Famous MIT alumna Shirley Ann Jackson, who is now the president of Rensselaer Polytechnic Institute, congratulates President Susan Hockfield on her inauguration
by Barbara West
May 6, 2005 was a milestone for broads in science and engineering.
That's the day Susan Hockfield, a noted neuroscientist, was inaugurated
as the Massachusetts Institute of Technology's first female president.
Perhaps surprisingly, less has been made of the fact that Dr. Hockfield
is a woman than the fact that she is the first life scientist to lead
MIT. When she was named president, the New York Times noted drolly,
"there was talk that M.I.T. was breaking new ground. What would it
mean, many wondered, if one of the world's leading citadels of physics,
electrical engineering and other hard sciences were led for the first
time by - a biologist?"
Before coming to MIT, Dr. Hockfield was a professor of neurobiology and
provost of Yale University. Her research focused on the development of
the brain and on glioma, a deadly kind of brain cancer. Under her
leadership, MIT has launched major research initiatives focusing on two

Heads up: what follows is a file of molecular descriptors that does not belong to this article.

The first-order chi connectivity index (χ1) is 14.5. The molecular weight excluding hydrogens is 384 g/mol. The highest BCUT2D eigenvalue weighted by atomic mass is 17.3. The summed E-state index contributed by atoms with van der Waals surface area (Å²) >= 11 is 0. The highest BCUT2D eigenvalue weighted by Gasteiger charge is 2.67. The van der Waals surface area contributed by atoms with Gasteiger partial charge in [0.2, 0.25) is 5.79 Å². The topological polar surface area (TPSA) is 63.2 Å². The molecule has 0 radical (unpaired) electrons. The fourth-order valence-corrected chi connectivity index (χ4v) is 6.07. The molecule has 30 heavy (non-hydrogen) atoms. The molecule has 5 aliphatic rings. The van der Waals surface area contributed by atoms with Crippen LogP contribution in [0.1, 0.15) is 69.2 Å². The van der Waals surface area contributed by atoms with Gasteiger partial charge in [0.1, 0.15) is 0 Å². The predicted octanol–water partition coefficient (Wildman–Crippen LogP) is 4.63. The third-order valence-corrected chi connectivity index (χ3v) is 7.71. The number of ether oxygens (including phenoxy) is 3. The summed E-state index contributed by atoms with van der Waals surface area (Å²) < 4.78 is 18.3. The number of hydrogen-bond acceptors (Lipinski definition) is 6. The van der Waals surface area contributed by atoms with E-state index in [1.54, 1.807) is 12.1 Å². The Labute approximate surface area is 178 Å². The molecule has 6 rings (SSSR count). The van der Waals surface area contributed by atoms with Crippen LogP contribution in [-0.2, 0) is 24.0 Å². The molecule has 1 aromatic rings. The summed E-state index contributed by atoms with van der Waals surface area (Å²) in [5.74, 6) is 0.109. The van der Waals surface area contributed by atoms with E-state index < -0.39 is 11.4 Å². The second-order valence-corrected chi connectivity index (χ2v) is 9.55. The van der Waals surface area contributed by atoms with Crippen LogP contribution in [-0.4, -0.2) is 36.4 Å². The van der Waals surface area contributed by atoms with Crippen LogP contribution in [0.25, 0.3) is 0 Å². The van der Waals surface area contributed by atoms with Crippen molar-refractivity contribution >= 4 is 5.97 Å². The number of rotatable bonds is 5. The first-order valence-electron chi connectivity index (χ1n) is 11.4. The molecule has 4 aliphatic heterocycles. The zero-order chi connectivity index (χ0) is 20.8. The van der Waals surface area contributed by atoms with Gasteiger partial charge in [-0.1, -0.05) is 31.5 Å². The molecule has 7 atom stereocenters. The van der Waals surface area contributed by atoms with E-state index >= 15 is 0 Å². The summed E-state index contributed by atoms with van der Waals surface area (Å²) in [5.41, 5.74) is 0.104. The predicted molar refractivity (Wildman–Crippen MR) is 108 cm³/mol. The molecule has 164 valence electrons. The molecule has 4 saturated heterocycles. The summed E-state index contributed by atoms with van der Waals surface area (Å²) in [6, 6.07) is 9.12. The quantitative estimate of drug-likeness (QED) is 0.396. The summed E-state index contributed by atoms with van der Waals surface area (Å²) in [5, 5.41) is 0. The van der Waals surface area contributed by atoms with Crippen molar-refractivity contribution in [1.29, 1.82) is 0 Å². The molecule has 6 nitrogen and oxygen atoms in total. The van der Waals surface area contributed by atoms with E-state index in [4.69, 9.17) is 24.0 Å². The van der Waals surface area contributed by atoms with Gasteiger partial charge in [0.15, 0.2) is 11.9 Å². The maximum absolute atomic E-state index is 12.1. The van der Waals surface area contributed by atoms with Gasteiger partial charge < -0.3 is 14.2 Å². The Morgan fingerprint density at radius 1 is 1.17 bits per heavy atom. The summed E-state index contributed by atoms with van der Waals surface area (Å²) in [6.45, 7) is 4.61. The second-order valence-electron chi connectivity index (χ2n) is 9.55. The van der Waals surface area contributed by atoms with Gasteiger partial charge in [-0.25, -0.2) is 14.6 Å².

of society's great challenges: cancer and energy.
Even as she downplayed her gender, Dr. Hockfield was compelled to
respond, shortly after her inauguration, to then-Harvard University
President Lawrence Summers' suggestion that one reason for the relative
scarcity of women at the upper ranks of science might be an innate
"Marie Curie exploded that myth," Dr. Hockfield and two other
university presidents, Shirley Tilghman of Princeton and John Hennessy
of Stanford, wrote in an op-ed piece that appeared in the Boston Globe.
But women need "teachers who believe in them," they went on, and low
expectations of women "can be as destructive as overt discrimination."
It should be noted that Dr. Hockfield's arrival at MIT furthered a
shift that started at the Institute in 1999. That's the year when MIT
issued a report concluding that women there suffered from widespread if
unintentional discrimination, and it pledged to work toward gender
parity. The main force behind that report was MIT biologist Nancy
Hopkins, who literally took a tape measure to her and her female
colleagues' lab space to show the MIT administration that the women
were being allotted fewer resources than their male counterparts. So,
to toast the woman who jump-started MIT's new wave of broads, drink one
Lady Hopkins Cocktail
1 1/2 oz Southern Comfort
1/2 oz passion fruit
3/4 oz fresh lime juice
Shake in an iced cocktail shaker & strain into a cocktail glass. Add cherry, orange slice, mint sprig.